Tutors and volunteer staff are requested to sign in/out of the workshops. Parents/guardians are responsible for signing their child in/out as necessary and are most welcome to wait on site for the duration of the workshops, but are requested to make their intentions known to the volunteer staff, who will ask them to sign in/out. This is for health and safety purposes only.

As usual we are always seeking new ideas and volunteers to help us run the workshops. If you would like to become more involved please don’t hesitate to contact us…



Offaly DAI wish to thank our tireless supporters who turned out last Saturday and helped us raise funds in support of literacy workshops for children with dyslexia. Based in St Mary’s Youth Centre, Tullamore with a current membership of just over 50 adults and children, Saturday’s turnout was poor. In spite of this we were able to get our message out, ie that there are supports for people with dyslexia in the Midlands!

We were thrilled when the final tally was announced late on Saturday night.  Despite having a much smaller army of volunteers than in 2009 (for our last flag day) when we had just 7 children, we were delighted to realised we’d raised enough cash to cover our expenses for this fundraising initiative, and to purchase essential support materials for the workshops.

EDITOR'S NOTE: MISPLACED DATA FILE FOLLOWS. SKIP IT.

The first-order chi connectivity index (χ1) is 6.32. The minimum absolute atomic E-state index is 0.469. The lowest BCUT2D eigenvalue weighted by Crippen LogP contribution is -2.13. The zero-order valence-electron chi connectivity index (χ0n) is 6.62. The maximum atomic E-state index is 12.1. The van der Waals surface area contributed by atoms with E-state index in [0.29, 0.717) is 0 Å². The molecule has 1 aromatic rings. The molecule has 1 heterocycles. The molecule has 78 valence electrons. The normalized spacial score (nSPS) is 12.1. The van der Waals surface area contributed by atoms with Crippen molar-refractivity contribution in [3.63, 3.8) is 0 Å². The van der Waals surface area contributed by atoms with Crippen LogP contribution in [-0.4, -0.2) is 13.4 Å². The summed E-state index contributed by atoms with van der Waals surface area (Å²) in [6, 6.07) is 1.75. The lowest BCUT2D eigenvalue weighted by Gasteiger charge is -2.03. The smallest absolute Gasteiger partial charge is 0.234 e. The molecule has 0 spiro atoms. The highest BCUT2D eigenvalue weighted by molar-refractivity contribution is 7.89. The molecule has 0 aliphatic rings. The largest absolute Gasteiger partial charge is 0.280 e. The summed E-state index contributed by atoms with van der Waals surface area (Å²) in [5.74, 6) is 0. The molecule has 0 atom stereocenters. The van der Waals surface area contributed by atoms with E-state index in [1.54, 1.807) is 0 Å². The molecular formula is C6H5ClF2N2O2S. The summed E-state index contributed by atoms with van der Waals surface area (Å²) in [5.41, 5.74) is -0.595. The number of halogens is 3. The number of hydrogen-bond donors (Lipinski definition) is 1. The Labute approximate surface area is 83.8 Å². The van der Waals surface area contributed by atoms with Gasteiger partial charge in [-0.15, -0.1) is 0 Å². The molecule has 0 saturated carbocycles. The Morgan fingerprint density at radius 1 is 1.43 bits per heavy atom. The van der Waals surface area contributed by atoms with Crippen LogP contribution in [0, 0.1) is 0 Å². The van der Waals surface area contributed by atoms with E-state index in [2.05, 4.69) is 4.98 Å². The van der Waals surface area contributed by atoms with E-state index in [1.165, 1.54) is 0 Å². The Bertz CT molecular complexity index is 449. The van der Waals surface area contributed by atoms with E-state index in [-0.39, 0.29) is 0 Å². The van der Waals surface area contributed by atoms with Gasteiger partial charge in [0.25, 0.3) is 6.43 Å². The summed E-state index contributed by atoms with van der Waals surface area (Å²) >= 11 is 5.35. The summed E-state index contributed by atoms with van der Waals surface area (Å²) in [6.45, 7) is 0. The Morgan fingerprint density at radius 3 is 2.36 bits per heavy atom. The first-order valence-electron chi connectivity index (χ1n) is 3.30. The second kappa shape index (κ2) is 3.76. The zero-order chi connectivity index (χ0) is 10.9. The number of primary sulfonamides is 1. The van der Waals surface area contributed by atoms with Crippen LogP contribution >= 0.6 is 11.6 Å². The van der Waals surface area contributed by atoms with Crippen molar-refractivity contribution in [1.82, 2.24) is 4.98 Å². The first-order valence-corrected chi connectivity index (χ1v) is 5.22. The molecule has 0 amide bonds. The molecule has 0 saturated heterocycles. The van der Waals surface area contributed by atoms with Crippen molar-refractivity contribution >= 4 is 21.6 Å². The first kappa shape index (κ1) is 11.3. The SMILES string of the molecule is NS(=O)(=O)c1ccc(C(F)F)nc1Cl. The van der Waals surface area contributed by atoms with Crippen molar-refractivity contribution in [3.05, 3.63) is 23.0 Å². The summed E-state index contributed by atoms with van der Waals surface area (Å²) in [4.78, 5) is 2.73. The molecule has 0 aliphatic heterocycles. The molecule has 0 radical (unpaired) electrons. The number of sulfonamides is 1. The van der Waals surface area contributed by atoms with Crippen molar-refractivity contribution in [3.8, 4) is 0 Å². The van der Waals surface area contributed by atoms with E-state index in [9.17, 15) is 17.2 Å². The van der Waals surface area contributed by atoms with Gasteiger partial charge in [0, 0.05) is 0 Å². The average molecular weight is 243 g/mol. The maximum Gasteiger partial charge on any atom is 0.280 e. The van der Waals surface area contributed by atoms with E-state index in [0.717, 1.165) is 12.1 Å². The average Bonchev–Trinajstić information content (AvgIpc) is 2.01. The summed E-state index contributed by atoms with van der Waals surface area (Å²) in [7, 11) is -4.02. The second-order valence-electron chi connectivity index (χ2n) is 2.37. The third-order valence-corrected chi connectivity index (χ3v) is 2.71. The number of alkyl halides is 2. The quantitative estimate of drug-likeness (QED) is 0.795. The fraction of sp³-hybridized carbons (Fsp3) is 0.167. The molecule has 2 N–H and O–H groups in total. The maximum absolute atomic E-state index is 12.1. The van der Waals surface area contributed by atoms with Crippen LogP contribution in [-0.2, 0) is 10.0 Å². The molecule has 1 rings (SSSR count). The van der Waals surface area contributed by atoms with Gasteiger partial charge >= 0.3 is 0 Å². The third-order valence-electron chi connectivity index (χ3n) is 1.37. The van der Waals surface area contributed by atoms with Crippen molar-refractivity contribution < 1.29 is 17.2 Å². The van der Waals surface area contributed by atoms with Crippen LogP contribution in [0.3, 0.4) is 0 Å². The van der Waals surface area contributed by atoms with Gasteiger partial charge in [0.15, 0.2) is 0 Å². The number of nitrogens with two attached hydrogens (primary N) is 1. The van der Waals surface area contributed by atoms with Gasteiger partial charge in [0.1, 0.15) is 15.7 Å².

As a not-for-profit organisation Offaly DAI is entirely dependent upon charitable donations, grant aid and generally the good will of our friends, families, members, etc. We would especially like to thank the people of Tullamore and its environs for their kind support. Without them our work would remain a constant uphill struggle during these cash strapped days, as we’ve said on so many occasions in the past every penny counts. So huge thanks from the committee and the members of Offaly DAI for your generous support!


Following a feasability study conducted by the Offaly DAI it has been established that there is a potential need for Dyslexia Association of Ireland workshops in the Irish Midlands, (eg counties Offaly, Laois, Westmeath) for adults with dyslexia.

Members of the DAI, Career Paths and the VEC have been invited to speak on the topic of dyslexia and literacy difficulties in adults. This will include an introduction to adult dyslexia and possible coping strategies. It will also include an outline of the facilities available to adults with literacy difficulties available through Offaly VEC.

There are many reasons for literacy difficulties in adulthood, however Offaly VEC recognizes that dyslexia is a condition which requires specialized assistance. It is therefore proposed that the Offaly VEC, in conjunction with the Offaly DAI introduce a series of workshops for adults with dyslexia in October 2011.

As such we invite interested parties to attend this meeting. Light refreshments  will be available